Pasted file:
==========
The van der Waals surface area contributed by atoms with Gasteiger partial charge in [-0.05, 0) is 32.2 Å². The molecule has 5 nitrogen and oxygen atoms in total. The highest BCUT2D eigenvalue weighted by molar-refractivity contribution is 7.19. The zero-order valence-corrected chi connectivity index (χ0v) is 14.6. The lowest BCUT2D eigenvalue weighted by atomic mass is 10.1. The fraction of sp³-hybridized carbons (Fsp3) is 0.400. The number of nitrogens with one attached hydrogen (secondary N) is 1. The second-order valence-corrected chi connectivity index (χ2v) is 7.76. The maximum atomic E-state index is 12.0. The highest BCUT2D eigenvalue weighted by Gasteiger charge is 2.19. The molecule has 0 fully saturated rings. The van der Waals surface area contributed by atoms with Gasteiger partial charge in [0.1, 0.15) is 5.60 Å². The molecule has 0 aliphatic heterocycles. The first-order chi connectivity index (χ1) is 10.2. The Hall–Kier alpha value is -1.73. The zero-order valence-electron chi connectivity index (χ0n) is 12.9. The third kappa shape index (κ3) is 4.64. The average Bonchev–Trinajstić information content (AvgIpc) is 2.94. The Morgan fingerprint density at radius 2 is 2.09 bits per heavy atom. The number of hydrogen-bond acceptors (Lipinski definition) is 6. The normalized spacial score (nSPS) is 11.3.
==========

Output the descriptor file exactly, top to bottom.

The van der Waals surface area contributed by atoms with Gasteiger partial charge in [-0.05, 0) is 32.2 Å². The molecule has 5 nitrogen and oxygen atoms in total. The highest BCUT2D eigenvalue weighted by molar-refractivity contribution is 7.19. The zero-order valence-corrected chi connectivity index (χ0v) is 14.6. The lowest BCUT2D eigenvalue weighted by atomic mass is 10.1. The fraction of sp³-hybridized carbons (Fsp3) is 0.400. The number of nitrogens with one attached hydrogen (secondary N) is 1. The second-order valence-corrected chi connectivity index (χ2v) is 7.76. The maximum atomic E-state index is 12.0. The highest BCUT2D eigenvalue weighted by Gasteiger charge is 2.19. The molecule has 0 fully saturated rings. The van der Waals surface area contributed by atoms with Gasteiger partial charge in [0.1, 0.15) is 5.60 Å². The molecule has 0 aliphatic heterocycles. The first-order chi connectivity index (χ1) is 10.2. The Hall–Kier alpha value is -1.73. The zero-order valence-electron chi connectivity index (χ0n) is 12.9. The third kappa shape index (κ3) is 4.64. The average Bonchev–Trinajstić information content (AvgIpc) is 2.94. The Morgan fingerprint density at radius 2 is 2.09 bits per heavy atom. The number of hydrogen-bond acceptors (Lipinski definition) is 6. The normalized spacial score (nSPS) is 11.3.